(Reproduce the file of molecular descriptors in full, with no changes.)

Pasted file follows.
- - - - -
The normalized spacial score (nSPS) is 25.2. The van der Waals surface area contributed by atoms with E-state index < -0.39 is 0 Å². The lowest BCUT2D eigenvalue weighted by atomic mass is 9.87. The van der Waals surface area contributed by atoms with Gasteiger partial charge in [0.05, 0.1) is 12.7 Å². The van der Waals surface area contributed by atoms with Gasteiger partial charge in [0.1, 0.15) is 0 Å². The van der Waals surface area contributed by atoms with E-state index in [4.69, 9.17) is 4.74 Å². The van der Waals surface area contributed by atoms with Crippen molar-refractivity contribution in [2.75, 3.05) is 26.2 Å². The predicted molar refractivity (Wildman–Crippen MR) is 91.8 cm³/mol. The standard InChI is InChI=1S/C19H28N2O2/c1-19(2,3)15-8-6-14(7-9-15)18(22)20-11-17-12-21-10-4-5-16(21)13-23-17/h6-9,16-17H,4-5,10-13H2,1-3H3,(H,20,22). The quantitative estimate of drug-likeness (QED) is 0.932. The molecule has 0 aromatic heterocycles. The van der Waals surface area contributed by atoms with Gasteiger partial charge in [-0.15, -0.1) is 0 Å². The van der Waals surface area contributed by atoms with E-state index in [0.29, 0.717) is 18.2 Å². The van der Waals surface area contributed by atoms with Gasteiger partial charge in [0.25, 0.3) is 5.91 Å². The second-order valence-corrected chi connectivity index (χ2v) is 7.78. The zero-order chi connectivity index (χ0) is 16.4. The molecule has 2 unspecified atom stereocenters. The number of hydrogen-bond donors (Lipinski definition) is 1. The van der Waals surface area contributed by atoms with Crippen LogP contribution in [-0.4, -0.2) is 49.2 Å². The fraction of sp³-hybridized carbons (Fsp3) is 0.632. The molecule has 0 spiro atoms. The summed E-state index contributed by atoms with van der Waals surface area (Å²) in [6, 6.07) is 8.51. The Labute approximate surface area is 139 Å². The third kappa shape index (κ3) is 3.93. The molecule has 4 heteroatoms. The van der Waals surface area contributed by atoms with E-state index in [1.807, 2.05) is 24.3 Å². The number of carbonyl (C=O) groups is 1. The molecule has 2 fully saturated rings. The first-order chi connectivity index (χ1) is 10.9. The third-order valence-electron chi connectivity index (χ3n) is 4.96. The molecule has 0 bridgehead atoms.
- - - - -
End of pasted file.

The normalized spacial score (nSPS) is 25.2. The van der Waals surface area contributed by atoms with E-state index < -0.39 is 0 Å². The lowest BCUT2D eigenvalue weighted by atomic mass is 9.87. The van der Waals surface area contributed by atoms with Gasteiger partial charge in [0.05, 0.1) is 12.7 Å². The van der Waals surface area contributed by atoms with Gasteiger partial charge in [0.1, 0.15) is 0 Å². The van der Waals surface area contributed by atoms with E-state index in [4.69, 9.17) is 4.74 Å². The van der Waals surface area contributed by atoms with Crippen molar-refractivity contribution in [2.75, 3.05) is 26.2 Å². The predicted molar refractivity (Wildman–Crippen MR) is 91.8 cm³/mol. The standard InChI is InChI=1S/C19H28N2O2/c1-19(2,3)15-8-6-14(7-9-15)18(22)20-11-17-12-21-10-4-5-16(21)13-23-17/h6-9,16-17H,4-5,10-13H2,1-3H3,(H,20,22). The quantitative estimate of drug-likeness (QED) is 0.932. The molecule has 0 aromatic heterocycles. The van der Waals surface area contributed by atoms with Gasteiger partial charge in [-0.15, -0.1) is 0 Å². The van der Waals surface area contributed by atoms with E-state index in [0.29, 0.717) is 18.2 Å². The van der Waals surface area contributed by atoms with Gasteiger partial charge in [0.25, 0.3) is 5.91 Å². The second-order valence-corrected chi connectivity index (χ2v) is 7.78. The zero-order chi connectivity index (χ0) is 16.4. The molecule has 2 unspecified atom stereocenters. The number of hydrogen-bond donors (Lipinski definition) is 1. The van der Waals surface area contributed by atoms with Crippen LogP contribution in [-0.4, -0.2) is 49.2 Å². The fraction of sp³-hybridized carbons (Fsp3) is 0.632. The molecule has 0 spiro atoms. The summed E-state index contributed by atoms with van der Waals surface area (Å²) in [6, 6.07) is 8.51. The Labute approximate surface area is 139 Å². The third kappa shape index (κ3) is 3.93. The molecule has 4 heteroatoms. The van der Waals surface area contributed by atoms with E-state index in [1.807, 2.05) is 24.3 Å². The number of carbonyl (C=O) groups is 1. The molecule has 2 fully saturated rings. The first-order chi connectivity index (χ1) is 10.9. The third-order valence-electron chi connectivity index (χ3n) is 4.96. The molecule has 0 bridgehead atoms.